you dance under the American flag, and not under that of Great

Britain."






The surprise was complete. Nobody had a chance to resist. The town

and the fort were in the hands of the riflemen.



Clark now began to make friends with the Creoles. He formed them into

companies, and drilled them every day. A priest known as Father

Gibault, a man of ability and influence, became a devoted friend to

the Americans. He persuaded the people at Cahokia and at other Creole

villages, and even at Vincennes, about one hundred and {9} forty

miles away on the Wabash, to turn from the British and to raise the

American flag. Thus, without the loss of a drop of blood, all the

posts in the Wabash valley passed into the hands of the Americans,

and the boundary of the rising republic was extended to the

Mississippi.



Clark soon had another chance to show what kind of man he was. With

less than two hundred riflemen and a few Creoles, he was hemmed in by

tribes of faithless savages, with no hope of getting help or advice

for months; but he acted as few other men in the country would have

dared to act. He had just conquered a territory as large as almost

any European kingdom. If he could hold it, it would become a part of

the new nation. Could he do it?



From the Great Lakes to the Mississippi came the chiefs and the

warriors to Cahokia to hear what the great chief of the "Long Knives"

had to say for himself. The sullen and hideously painted warriors

strutted to and fro in the village. At times there were enough of

them to scalp every white man at one blow, if they had only dared.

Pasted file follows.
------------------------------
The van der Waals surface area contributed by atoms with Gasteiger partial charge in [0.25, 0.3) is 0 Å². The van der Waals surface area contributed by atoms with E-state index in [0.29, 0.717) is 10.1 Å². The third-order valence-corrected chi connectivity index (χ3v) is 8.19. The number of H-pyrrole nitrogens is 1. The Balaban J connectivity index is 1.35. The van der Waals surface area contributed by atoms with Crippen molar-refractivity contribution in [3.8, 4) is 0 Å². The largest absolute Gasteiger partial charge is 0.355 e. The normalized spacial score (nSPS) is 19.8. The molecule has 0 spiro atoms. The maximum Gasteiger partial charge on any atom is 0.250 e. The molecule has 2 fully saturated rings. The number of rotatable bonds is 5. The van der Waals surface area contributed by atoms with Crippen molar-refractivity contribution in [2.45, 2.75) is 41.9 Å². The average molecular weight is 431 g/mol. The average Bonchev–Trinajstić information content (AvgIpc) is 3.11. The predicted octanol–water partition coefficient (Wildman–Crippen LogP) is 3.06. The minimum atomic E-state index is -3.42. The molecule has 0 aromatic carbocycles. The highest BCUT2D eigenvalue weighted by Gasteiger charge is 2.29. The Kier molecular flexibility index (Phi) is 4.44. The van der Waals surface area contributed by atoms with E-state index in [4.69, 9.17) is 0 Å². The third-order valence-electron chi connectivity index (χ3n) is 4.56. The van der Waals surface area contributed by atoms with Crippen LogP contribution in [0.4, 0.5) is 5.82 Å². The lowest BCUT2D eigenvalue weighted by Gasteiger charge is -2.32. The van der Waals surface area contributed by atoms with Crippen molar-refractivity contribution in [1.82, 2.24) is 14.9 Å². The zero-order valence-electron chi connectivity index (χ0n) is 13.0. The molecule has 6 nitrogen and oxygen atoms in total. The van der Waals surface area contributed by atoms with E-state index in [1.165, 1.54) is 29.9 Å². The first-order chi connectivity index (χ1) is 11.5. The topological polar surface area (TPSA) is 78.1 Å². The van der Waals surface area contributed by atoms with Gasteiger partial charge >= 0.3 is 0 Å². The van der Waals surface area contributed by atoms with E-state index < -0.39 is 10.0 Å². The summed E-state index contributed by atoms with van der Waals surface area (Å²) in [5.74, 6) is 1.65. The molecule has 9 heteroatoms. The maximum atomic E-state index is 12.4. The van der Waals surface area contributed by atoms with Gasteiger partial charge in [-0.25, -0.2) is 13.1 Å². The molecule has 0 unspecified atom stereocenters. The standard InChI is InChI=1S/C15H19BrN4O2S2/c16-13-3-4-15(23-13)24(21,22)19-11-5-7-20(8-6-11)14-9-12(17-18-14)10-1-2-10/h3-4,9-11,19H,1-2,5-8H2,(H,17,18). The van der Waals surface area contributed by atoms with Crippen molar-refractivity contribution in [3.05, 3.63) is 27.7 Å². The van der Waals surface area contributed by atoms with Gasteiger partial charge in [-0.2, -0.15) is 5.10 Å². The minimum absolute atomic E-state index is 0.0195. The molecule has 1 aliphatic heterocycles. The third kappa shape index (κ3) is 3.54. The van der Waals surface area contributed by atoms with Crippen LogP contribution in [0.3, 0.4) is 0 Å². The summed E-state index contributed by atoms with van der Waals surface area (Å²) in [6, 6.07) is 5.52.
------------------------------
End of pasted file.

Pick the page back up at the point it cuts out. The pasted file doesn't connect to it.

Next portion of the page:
Clark knew exactly how to treat them.



One day when it seemed as if there would be trouble at any moment,

the fearless commander did not even shift his lodging to the fort. To

show his contempt of the peril, he held a grand dance, and "the

ladies and gentlemen danced nearly the whole night," while the sullen

warriors spent the time in secret council. Clark appeared not to

care, but at the same time he had a large {10} room near by filled

with trusty riflemen. It was hard work, but the young Virginian did

not give up. He won the friendship and the respect of the different

tribes, and secured from them pledges of peace. It was little trouble

to gain the good will of the Creoles.



Let me tell you of an incident which showed Clark's boldness in

dealing with Indians. Years after the Illinois campaign, three

hundred Shawnee warriors came in full war paint to Fort Washington,

the present site of Cincinnati, to meet the great "Long Knife" chief

in council. Clark had only seventy men in the stockade. The savages

strode into the council room with a war belt and a peace belt. Full

of fight and ugliness, they threw the belts on the table, and told

the great pioneer leader to take his choice.



Quick as a flash, Clark rose to his feet, swept both the belts to the